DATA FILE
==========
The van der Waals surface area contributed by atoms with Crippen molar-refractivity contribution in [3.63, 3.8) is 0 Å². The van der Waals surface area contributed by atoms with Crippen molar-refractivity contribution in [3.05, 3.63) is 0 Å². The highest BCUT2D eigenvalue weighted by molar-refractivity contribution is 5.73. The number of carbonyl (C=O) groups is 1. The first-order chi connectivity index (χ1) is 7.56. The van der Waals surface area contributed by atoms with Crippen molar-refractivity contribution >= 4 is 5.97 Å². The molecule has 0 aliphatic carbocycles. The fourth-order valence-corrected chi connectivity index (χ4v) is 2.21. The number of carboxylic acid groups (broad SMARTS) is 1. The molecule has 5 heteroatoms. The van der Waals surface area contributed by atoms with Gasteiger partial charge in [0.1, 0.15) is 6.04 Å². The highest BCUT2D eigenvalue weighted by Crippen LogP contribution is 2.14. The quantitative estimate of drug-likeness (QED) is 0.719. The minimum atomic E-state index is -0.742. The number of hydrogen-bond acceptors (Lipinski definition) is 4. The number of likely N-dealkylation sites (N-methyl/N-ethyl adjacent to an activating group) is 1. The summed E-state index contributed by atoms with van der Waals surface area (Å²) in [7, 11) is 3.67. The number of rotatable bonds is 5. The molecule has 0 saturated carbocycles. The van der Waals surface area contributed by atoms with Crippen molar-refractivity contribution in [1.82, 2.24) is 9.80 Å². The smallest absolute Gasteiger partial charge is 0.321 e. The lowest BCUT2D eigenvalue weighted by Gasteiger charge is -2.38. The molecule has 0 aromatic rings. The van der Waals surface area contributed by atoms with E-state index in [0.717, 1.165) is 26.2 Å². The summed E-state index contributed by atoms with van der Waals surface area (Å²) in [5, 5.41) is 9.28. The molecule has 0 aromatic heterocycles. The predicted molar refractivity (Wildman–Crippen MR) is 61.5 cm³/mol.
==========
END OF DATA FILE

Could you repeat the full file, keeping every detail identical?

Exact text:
The van der Waals surface area contributed by atoms with Crippen molar-refractivity contribution in [3.63, 3.8) is 0 Å². The van der Waals surface area contributed by atoms with Crippen molar-refractivity contribution in [3.05, 3.63) is 0 Å². The highest BCUT2D eigenvalue weighted by molar-refractivity contribution is 5.73. The number of carbonyl (C=O) groups is 1. The first-order chi connectivity index (χ1) is 7.56. The van der Waals surface area contributed by atoms with Crippen molar-refractivity contribution >= 4 is 5.97 Å². The molecule has 0 aliphatic carbocycles. The fourth-order valence-corrected chi connectivity index (χ4v) is 2.21. The number of carboxylic acid groups (broad SMARTS) is 1. The molecule has 5 heteroatoms. The van der Waals surface area contributed by atoms with Gasteiger partial charge in [0.1, 0.15) is 6.04 Å². The highest BCUT2D eigenvalue weighted by Crippen LogP contribution is 2.14. The quantitative estimate of drug-likeness (QED) is 0.719. The minimum atomic E-state index is -0.742. The number of hydrogen-bond acceptors (Lipinski definition) is 4. The number of likely N-dealkylation sites (N-methyl/N-ethyl adjacent to an activating group) is 1. The summed E-state index contributed by atoms with van der Waals surface area (Å²) in [7, 11) is 3.67. The number of rotatable bonds is 5. The molecule has 0 saturated carbocycles. The van der Waals surface area contributed by atoms with Crippen molar-refractivity contribution in [1.82, 2.24) is 9.80 Å². The smallest absolute Gasteiger partial charge is 0.321 e. The lowest BCUT2D eigenvalue weighted by Gasteiger charge is -2.38. The molecule has 0 aromatic rings. The van der Waals surface area contributed by atoms with E-state index in [0.717, 1.165) is 26.2 Å². The summed E-state index contributed by atoms with van der Waals surface area (Å²) in [5, 5.41) is 9.28. The molecule has 0 aromatic heterocycles. The predicted molar refractivity (Wildman–Crippen MR) is 61.5 cm³/mol.